Veet’s “Don’t Risk Dudeness” ad: Engagement is not a shouting match

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Veet’s latest ads have been very poorly received.

So recently Veet released its new series of ads, awkwardly titled “Don’t Risk Dudeness” (here’s one from the series). Its tagline: “Feel womanly round the clock”.

The ads suggest strongly that a woman is unsightly, even unwomanly, if she doesn’t shave for just one day. They also imply that men are a turn-off to other men, essentially flipping off sexual diversity.

Unsurprisingly, the ads were poorly received. Countless pieces (by Jezebel, Time, HuffPo, Feministing, The Guardian, to name just a few) expound the offensiveness of the ads. Nobody commenting has called it “witty” or “entertaining”.

Consensus is pretty much damning for Veet, who yanked its ad campaign just five days ago, with a apology that made everything worse.

Just, stop talking.

So in one fell swoop Veet has managed to:

  1. Score a terrible, and terribly wide, reputation for itself with its ad campaign
  2. Dig its hole deeper with an apology that wasn’t. Its statement suggested that the failure of its humor was ours– a perfectly good joke simply lost on an uptight audience.

Grabbing attention is insufficient. To be truly engaging, brands have to resonate with the public.

We’ve talked in the past about how important it is to produce engaging content to survive in a market overwhelmed with information. But what does it actually mean to produce “engaging” content? What counts as “engaging”?

I think there are two main types of content that have been attempted – the entertaining; and the principled.

Entertaining content is generally agreeable. This includes Oreo’s Superbowl quips, Wren’s First Kiss, and Nutella’s family-themed, breakfast table ads. There’s very little that could go wrong with this type – you can’t disagree with love, laughter, and fun; it’s like disagreeing with internet cats.

"But I loved you."
“But I loved you.”

Principled content is a lot more controversial. People’s opinions differ a lot more on principled content, and differences of opinion in these areas are a lot messier and uglier. We can roughly divide principled content (by response) into the currently unpopular, the currently popular, middle-ground, or, the avant-garde:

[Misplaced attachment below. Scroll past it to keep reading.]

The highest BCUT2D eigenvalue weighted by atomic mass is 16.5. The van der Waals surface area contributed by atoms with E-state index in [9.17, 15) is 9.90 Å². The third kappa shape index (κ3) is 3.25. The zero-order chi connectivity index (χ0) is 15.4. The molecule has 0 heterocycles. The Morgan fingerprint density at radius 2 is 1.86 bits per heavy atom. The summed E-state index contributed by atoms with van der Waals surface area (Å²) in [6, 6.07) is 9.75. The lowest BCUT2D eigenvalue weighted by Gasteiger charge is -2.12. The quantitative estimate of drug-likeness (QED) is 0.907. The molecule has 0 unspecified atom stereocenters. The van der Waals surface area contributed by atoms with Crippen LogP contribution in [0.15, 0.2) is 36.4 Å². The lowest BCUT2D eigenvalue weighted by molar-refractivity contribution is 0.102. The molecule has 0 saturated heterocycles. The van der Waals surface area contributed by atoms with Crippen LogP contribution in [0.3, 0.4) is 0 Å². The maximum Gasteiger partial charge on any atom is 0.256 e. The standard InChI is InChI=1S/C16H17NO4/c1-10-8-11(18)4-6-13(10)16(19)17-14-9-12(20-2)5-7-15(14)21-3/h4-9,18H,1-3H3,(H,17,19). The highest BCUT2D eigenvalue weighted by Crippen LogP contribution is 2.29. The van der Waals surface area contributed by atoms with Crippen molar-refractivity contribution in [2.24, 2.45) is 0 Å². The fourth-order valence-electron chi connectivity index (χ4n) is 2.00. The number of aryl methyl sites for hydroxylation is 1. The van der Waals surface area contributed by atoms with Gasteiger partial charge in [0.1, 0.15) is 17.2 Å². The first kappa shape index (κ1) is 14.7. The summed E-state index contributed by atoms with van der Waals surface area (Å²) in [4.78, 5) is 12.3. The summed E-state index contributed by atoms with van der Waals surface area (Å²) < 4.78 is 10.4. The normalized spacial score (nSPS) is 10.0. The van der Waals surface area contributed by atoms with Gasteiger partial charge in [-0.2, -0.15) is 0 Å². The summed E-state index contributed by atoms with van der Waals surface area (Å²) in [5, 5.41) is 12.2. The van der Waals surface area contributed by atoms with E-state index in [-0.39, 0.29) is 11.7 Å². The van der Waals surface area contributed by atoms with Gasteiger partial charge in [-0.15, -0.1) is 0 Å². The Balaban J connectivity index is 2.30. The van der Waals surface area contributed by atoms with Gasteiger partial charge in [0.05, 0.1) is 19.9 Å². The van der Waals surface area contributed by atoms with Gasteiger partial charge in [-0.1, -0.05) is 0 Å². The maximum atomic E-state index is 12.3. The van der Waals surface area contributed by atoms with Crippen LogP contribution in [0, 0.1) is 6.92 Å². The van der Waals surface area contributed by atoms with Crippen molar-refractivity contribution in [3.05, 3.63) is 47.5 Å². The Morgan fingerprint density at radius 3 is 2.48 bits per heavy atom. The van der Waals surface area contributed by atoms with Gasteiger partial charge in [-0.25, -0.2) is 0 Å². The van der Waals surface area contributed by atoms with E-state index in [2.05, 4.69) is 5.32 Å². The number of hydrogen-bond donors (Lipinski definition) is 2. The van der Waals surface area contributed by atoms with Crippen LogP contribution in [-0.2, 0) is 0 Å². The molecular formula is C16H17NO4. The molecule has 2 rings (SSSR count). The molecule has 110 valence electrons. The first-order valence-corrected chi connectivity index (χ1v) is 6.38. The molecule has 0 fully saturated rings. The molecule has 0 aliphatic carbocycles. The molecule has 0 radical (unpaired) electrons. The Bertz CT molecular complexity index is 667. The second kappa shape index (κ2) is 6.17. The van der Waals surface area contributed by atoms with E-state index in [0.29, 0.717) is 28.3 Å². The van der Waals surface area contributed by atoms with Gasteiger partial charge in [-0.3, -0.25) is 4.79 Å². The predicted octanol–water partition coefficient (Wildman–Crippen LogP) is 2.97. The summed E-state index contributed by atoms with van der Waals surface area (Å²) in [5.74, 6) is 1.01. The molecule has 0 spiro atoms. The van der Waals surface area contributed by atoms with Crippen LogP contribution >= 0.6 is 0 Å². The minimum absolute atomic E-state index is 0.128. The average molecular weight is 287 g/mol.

1. The currently-unpopular is something the public violently disagrees with. It’s more commonly labeled ‘offensive’. Veet’s ads lands squarely in this. Cadillac’s ‘American exceptionalism’ was another, and their ignorance was fair game and better food for their competitor’s ad campaigns. The currently-unpopular is passé: We’d already agreed at some point, irreversibly, that women shouldn’t be shamed for having a little body hair; that forms of privilege widen wealth inequality; that gay people aren’t abominations.
  2. The currently-popular is something the public is enthusiastically supportive of. Look at Cheerios’ ad featuring a biracial family; Coca Cola’s Sochi ad envisioning a culturally diverse America, and, most recently, Honey Maid’s ad featuring prominently a gay couple and their children. Dove’s Real Sketches drew a more mixed response from commentators familiar with feminist discourse, but it’s generally still popular to run the line that women’s bodies need affirmation.

But popular is mainstream– the brands that win are those that accurately predict the future.

‘Predicting the future’ requires a very clear understanding of the forces on the ground. From a brand’s perspective, this means having a very deep understanding of your target audience. At its most extreme, it means figuring out what people want before they even realize that they want it. This is very hard work, which is why the brands that do this are disproportionately rewarded for it.

Conversely, people and brands who get comfortable and merely follow the herd can find themselves almost unexpectedly on the wrong side of history. People have been comfortably homophobic since time immemorial, and only until recently, being LGBT-friendly was before its time. But now Honeymaid and OKCupid have the last laugh, and Mozilla’s CEO has resigned with his years-old anti-gay statement stuck to him like a black mark.

To anybody who’s been paying careful attention, all of this seems really obvious on hindsight. And yet it happens, over and over again.

If I were Veet, I would’ve featured a drag queen, or a cross-dressing man (stand-up comedian Eddie Izzard would be perfect!) who needed hair removal for a convincing performance of femininity, and that Veet’s product helps with that performance.

This would be a doable and powerful way to sell the effectiveness of Veet’s hair removal, while being subversive. Of course, not everyone accepts that gender expression can be diverse and fluid, but that’s clearly the trajectory we’re on.

In any case, brands should always be a sport and listen.

This applies at two levels:

  1. Listen to your audience to begin with, and understand what their attitudes and perspectives are. Spotting trends is really a huge exercise of discernment. Because really, what are you even doing selling products to an audience you don’t deeply understand?
  2. Listen to their feedback on your products, marketing, advertising, etc. Veet suffered more from its weak sorry-not-sorry apology than it did from its offensive ad. Because what its audience registers is not just a faux-pas, but a very deliberate dismissal of its sensibilities – and this they’re much less willing to forgive.

Lots of lessons to be learned.

Ultimately:

It’s easy to get attention for being controversial or making bold statements. But engagement is a lot more than a cry for attention. It’s about being part of a very current and public conversation, in which the best speakers have a keen awareness of, and deep respect for, other participants and their sentiments.

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